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That's a silly silly question, so my apologies, but in this moment I could not reach out!

Let's have a system made of a particle reservoir $R$, and a subsystem $S$. The total particle number is $N$. The total hamiltonian is $H$, the hamiltonian of the reservoir is $H_R$, and that of the subsystem is $H_S$, so that $H = H_S + H_R$.

The canonical function of the whole system could be written as:

$\mathscr Z = 1/ N! h^{3N} \int e^{\beta H_S+H_R} dp dq$

Now suppose that the subsystem contains $0$ particles, so $H=H_R$: what is the difference between the partition function for the system as a whole, and the function $\mathscr Q = 1/ N! h^{3N} \int e^{\beta H_R} dp_R dq_R$?


Hint: could it be that in fact $H$, $H_S$ and $H_R$ are the same function, just with different constants, i.e. $H_S=H(V_S)$ and $H_R=H(V_R)$, where $V_S$ is the system volume, and the other the reservoir's? But in which way it could affect the integrals above?

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Statistical mechanics offers us different tools for different types of systems. The microcanonical ensemble describes a system $S$ with fixed energy $U$, particle number $N$, and volume $V$. The canonical ensemble consists of a reservoir $R$ with fixed volume $V_R$, particle number $N_R$, and temperature $T_R$ and a system $S$ with fixed volume $V_S$ and particle number $N_S$. The two are separated by a stiff barrier that allows energy transfer. Thus, typically in canonical ensembles we're interested in the average energy, $\bar{E}$ of the system. The grand canonical ensemble is similar to the canonical ensemble except that it allows particle transfer, so the overall particle number $N$ is fixed but the number in the reservoir is not--here, the chemical potential $\mu_R$ is fixed for the reservoir. Typically, we're interested in the average particle number $\bar{N}$ of a grand canonical ensemble.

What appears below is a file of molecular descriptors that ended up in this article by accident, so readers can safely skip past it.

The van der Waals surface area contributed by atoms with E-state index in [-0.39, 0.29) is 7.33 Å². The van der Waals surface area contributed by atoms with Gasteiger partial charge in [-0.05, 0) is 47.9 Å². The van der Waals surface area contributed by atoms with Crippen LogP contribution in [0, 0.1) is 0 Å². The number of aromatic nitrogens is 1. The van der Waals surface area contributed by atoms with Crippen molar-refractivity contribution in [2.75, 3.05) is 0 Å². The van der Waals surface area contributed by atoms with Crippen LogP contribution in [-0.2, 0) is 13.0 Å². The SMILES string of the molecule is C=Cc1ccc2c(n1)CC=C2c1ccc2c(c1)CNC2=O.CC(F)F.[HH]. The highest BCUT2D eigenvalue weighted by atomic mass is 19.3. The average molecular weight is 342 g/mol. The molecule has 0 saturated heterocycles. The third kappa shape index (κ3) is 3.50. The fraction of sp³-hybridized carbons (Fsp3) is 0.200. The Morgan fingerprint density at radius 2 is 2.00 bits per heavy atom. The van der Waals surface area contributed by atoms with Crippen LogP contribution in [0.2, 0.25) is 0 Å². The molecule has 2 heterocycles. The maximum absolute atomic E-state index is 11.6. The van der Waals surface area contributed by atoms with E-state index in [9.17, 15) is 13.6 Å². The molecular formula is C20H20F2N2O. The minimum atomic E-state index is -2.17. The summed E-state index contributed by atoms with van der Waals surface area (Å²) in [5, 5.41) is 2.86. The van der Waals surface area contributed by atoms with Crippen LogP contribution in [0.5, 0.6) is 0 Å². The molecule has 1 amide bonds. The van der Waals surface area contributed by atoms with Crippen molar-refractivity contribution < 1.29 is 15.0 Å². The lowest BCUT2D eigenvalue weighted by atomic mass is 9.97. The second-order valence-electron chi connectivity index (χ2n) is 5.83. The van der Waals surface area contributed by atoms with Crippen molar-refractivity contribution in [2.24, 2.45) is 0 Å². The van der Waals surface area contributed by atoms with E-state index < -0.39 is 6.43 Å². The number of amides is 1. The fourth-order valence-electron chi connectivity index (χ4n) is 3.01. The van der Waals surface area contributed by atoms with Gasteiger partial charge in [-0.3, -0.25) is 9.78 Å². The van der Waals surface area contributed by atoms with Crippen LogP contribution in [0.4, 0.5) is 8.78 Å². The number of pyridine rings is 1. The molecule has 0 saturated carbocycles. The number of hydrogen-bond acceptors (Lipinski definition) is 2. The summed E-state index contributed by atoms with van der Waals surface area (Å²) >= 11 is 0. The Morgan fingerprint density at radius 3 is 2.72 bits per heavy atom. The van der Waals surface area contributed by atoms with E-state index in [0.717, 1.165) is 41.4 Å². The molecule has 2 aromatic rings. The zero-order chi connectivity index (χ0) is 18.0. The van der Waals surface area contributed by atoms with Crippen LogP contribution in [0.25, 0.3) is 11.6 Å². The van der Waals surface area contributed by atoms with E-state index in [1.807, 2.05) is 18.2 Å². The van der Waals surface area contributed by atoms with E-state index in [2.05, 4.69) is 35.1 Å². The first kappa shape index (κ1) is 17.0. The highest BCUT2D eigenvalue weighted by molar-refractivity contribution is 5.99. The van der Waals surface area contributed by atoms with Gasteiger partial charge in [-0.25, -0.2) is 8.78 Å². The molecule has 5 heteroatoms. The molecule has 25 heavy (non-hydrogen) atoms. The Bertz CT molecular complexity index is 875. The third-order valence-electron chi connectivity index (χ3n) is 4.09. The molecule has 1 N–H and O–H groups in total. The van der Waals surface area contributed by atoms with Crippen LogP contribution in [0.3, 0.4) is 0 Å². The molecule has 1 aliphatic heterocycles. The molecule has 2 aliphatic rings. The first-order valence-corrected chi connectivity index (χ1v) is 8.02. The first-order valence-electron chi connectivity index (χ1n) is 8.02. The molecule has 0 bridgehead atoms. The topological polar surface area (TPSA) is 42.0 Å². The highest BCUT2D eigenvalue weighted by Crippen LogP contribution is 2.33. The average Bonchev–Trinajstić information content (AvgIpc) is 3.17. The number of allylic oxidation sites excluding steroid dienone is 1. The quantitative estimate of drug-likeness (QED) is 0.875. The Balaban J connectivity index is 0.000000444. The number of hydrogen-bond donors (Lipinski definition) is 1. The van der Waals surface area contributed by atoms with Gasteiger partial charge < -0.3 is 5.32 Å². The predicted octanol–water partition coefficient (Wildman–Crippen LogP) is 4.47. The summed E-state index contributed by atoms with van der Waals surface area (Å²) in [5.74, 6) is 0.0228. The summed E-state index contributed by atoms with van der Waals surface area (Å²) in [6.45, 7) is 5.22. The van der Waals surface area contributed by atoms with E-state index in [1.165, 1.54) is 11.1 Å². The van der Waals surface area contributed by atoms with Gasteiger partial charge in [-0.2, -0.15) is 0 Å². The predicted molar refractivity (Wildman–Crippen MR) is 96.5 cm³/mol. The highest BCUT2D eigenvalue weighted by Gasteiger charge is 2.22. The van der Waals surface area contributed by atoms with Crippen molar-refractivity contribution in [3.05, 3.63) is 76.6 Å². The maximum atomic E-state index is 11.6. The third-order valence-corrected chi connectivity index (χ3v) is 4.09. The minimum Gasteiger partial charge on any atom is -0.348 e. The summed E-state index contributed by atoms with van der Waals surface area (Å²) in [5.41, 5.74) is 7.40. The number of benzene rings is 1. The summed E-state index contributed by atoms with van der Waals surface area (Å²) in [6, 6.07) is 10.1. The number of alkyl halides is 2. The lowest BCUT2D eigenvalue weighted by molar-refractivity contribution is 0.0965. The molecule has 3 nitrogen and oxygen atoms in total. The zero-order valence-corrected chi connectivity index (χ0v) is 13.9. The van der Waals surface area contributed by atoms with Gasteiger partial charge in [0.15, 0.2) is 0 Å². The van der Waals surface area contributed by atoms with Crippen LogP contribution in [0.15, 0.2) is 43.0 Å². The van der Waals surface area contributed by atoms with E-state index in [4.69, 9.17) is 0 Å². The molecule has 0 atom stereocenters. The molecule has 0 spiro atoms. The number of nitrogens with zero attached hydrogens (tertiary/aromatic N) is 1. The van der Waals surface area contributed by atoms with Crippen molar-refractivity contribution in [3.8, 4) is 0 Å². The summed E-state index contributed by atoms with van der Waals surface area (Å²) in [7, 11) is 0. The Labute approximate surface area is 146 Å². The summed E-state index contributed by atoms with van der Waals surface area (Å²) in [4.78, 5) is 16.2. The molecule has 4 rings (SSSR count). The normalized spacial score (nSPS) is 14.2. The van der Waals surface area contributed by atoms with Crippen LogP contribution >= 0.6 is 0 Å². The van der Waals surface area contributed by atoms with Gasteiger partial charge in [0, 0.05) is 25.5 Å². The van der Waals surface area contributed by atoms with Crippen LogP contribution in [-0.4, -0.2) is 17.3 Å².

Your question is not quite fully formed because you're asking about the partition function of a system that allows particle transfer. As such a system is actually a grand canonical ensemble, it's described by a grand partition function $\mathscr{Z} = \sum_se^{-\beta(\epsilon_s - \mu N_s)}$, where $s$ is the index of states of the system, $\epsilon_s$ is the energy of the state, and $N_s$ is the number of particles in the state. Gibbs statistics doesn't describe the dynamics of the reservoir, which is assumed to be large enough that small energy fluctuations don't affect its temperature or chemical potential.

Finally, you ask about the grand partition function of the reservoir + system, which doesn't make so much sense because if you combine the two then you have a microcanonical ensemble of fixed energy $U$.

In short, your question seems to mix up the concepts of different types of ensembles in statistical mechanics. Partition functions and grand partition functions describe the system but intentionally ignore the reservoir, so to understand the entire system you need to treat it as a microcanonical ensemble.

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  • $\begingroup$ you're right that I've done some mistakes in writing my question. Indeed, it is not mandatory to treat an open system in terms of the grand canonical ensemble. My question was different: it is possible to derive the grand partition function starting from the canonical for the whole system (See Huang, "Statistical mechanics")..but how to treat the specific case I've mentioned? $\endgroup$ – Lo Scrondo Jun 18 '16 at 15:32
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I'll answer my own question. The hint I've added in the end brings on the right path: in fact, even in the situation in which all the system's particles are stored in the reservoir, the integral $\mathscr Q = 1/ N! h^{3N} \int e^{\beta H_R} dp_R dq_R$ is performed just on the volume $V_R$, so the proper way to write the equation above is $\mathscr Q = 1/ N! h^{3N} \int_{V_R} e^{\beta H_R} dp_R dq_R$, so in general $\mathscr Z \neq \mathscr Q$

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